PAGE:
21 November 2023
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As a business, we have made several commitments about our environmental impact, and in particular our carbon emissions. These include:

  • To fully offset all carbon emissions each year;
  • To reduce our scope 1 and 2 greenhouse gas (GHG) emissions* by 42% by 2030; and
  • To be net-zero by 2050 we are working to reduce our carbon emissions.

In the 22 – 23 financial year we have made good progress towards these goals. In the 21 – 22 financial year, our normalised** emissions were 652 tonnes of carbon dioxide equivalent emissions and for the 22 – 23 year, they were 325 tonnes of carbon dioxide equivalent – a 48% reduction!

However, 325 tonnes is still a lot more than zero tonnes…

This is where offsetting comes in. This year we have once again purchased carbon offsetting credits to offset the carbon that we have emitted. A carbon offsetting credit is a credit representing a reduction in GHG emissions into the atmosphere or an increase in carbon storage.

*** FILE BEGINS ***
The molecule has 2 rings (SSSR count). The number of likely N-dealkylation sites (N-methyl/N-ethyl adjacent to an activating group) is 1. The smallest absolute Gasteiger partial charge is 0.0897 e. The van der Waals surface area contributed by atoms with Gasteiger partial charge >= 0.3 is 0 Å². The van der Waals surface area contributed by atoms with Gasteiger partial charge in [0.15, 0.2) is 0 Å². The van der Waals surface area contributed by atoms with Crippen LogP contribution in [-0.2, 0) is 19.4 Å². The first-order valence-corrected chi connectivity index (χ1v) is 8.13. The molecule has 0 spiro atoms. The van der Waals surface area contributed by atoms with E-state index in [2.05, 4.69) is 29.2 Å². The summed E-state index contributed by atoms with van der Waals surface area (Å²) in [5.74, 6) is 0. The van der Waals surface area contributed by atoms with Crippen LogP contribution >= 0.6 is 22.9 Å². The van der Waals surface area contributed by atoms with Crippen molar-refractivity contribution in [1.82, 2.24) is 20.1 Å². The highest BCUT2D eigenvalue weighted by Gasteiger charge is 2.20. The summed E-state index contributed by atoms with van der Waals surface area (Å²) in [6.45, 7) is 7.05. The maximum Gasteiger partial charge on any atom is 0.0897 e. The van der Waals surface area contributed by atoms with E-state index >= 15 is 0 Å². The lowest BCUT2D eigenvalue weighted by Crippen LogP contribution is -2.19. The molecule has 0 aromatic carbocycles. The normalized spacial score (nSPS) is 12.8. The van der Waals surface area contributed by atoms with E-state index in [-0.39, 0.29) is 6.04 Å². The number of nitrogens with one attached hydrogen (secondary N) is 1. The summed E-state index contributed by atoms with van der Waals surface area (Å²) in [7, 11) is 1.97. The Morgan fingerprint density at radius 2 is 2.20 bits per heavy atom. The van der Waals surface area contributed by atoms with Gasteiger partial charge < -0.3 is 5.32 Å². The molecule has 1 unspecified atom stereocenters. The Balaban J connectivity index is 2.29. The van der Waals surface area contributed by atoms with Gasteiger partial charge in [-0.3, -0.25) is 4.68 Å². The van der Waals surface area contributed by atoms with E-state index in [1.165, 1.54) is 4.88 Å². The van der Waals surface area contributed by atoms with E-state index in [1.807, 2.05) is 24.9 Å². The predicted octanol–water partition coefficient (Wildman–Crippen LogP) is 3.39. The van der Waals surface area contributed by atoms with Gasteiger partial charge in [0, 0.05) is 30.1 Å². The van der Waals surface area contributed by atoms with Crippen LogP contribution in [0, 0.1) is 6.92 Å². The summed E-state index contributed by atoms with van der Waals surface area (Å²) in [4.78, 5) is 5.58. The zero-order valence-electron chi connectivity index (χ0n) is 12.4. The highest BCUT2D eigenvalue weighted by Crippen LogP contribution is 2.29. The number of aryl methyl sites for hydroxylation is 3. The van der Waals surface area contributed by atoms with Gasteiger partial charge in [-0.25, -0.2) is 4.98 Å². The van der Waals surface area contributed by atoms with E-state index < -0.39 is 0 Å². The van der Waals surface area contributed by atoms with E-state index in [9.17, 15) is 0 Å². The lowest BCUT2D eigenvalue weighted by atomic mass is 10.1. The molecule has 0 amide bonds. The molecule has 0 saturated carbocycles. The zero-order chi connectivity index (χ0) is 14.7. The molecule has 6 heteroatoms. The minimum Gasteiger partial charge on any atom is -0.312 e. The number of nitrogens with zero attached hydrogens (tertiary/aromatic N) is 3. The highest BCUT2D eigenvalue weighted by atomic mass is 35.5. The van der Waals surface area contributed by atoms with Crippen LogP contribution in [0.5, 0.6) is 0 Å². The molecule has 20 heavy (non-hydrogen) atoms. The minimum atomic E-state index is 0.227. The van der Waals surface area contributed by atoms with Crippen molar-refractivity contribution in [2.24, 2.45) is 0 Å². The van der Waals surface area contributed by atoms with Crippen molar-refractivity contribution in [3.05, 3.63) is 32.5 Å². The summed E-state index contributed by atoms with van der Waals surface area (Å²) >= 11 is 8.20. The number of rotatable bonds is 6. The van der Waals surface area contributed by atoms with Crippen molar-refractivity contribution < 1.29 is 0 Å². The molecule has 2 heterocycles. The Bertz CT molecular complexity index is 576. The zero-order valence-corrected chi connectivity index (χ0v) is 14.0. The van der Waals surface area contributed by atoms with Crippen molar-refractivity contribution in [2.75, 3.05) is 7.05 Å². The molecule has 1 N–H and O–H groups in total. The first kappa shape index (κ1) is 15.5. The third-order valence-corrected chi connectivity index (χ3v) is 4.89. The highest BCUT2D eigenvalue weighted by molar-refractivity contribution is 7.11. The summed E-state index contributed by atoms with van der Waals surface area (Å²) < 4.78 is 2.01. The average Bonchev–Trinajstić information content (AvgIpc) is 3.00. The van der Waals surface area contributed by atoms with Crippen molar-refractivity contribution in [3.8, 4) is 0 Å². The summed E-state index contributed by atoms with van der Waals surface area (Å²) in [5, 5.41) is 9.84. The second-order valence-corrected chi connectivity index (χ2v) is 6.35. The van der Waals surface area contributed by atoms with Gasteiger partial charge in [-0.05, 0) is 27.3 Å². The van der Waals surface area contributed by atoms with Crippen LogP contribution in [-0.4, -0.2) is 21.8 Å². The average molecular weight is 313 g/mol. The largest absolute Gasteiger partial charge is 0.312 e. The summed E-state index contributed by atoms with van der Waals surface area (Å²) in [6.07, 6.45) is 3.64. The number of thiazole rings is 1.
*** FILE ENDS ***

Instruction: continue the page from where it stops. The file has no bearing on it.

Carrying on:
A range of types of carbon offset credit are available to purchase, and they’re not created equal. Each type differs in how it achieves the reduction in emissions or increase in carbon storage.

The world of carbon offsetting credits is in its infancy and is somewhat murky, with investigations into various types of offsetting suggesting that often the credits you are purchasing don’t in fact result in genuine emissions reductions/increases in stored carbon. Even where purchasing credits does result in reductions in emissions or atmospheric CO2, these reductions may only be temporary.

As we develop a greater understanding of the best approach and work towards net-zero, we have become more sophisticated in our selection of credit types. This is a continuous process, we’ll be looking and re-evaluating our carbon offsets every year to make the best possible choices. The Oxford Offsetting Principles, developed by the Smith School of Enterprise and the Environment at the University of Oxford, provide four main elements for credible net-zero-aligned offsetting: